The compose function is not exactly the same as a dead key.
Strictly a compose is stopping spacing and printing the following characters in the same place. So even if your font have no è it would be created from e and `. They are still two characters in the same space.
A deadkey is somthing else: you type the deadkey "`" and see nothing. but a following "e" will be replaced by an unicode char "è" which is one character (and not two in the same space).
A deadkey will only work with combinations which will result in unicode chars, while compose work with all keycombinations (in theory, it depends of the OS and aplication)
There are combinations of both methods (a compose with a valid unicode result automaticly converted in Unicode), so you compose C= results in a real € char and not simply printed C and = in the same place.
Composing the alphabetic char gets first, then the modification follows. Using Deadkey the modificatin (deadkey) gets first, then the alphabetic char.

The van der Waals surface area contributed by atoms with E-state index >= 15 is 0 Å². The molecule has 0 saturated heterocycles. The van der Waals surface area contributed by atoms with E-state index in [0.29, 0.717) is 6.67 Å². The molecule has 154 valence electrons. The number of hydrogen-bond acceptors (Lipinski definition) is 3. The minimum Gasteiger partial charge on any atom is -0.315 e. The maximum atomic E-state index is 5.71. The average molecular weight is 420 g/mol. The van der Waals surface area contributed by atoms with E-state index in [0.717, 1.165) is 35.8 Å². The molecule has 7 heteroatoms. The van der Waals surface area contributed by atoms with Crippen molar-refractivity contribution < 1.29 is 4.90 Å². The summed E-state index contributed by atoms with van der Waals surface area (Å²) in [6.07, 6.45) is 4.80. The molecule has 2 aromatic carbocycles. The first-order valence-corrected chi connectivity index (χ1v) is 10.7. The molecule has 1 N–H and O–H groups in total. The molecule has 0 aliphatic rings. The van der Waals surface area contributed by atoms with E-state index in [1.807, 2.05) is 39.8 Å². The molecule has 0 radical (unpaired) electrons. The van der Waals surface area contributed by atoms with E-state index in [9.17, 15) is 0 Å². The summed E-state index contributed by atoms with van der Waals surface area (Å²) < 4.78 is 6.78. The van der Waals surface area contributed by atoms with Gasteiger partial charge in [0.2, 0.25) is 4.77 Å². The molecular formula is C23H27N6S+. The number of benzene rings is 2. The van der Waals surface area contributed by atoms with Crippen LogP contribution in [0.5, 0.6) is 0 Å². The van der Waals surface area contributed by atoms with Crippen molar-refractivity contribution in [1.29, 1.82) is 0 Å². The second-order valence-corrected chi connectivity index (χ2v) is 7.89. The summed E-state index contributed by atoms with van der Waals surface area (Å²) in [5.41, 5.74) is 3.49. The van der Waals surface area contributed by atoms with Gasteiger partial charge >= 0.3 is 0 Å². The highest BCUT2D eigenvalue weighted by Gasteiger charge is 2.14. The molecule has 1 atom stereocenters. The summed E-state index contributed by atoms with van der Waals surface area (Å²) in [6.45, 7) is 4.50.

For example in windows:
deadkey "`" and "e" (Unicode U+0060 and U+0065) will result in "è" (unicode character 00E8)
e +0300 <\ALT> will be get the same optic, but two chars (Unicode U+0065 and U+0300)
Of course real unicode is the more stringent method. But compose is more flexible:
" and "w" (Unicode U+0060 and U+0077) will result in "w" (no unicode character availible), you dont get a composition
w +0300 <\ALT> will be get the the ` over the w as composition an not unicode char, so it works (if its usefull is another question)
A keyboard-layout with deadkeys can be programmed with free microsoft keyboard layout converter, so you can remap deadkey functions to layers (for example, the AltGr layer is allmost empty, you can map deadkeys there), a goot help for the needed definitions is the greek keyboard layout.
Compose keys can also be mapped, but dont click deadkey in the definition but simply type the unicode of the valid composekeys (beginning at U+0300)
The hard thing will be compose and deadkeys on a WindowsPC with restricted user rights (in office), where you can´t make driver changes and start own programms.
For this you can use an programmable keyboard (for example POS-keyboards) or an microcontroller converter (Soarer-Converter with teensy ++2.0). There you can put the composable chars in Unicode in extra layers.
A way to make real deadkeys in hardware is not easy done - you have to programm your own adapter, a nobody has done it now (but Soarer is thinking about developing his converter for it)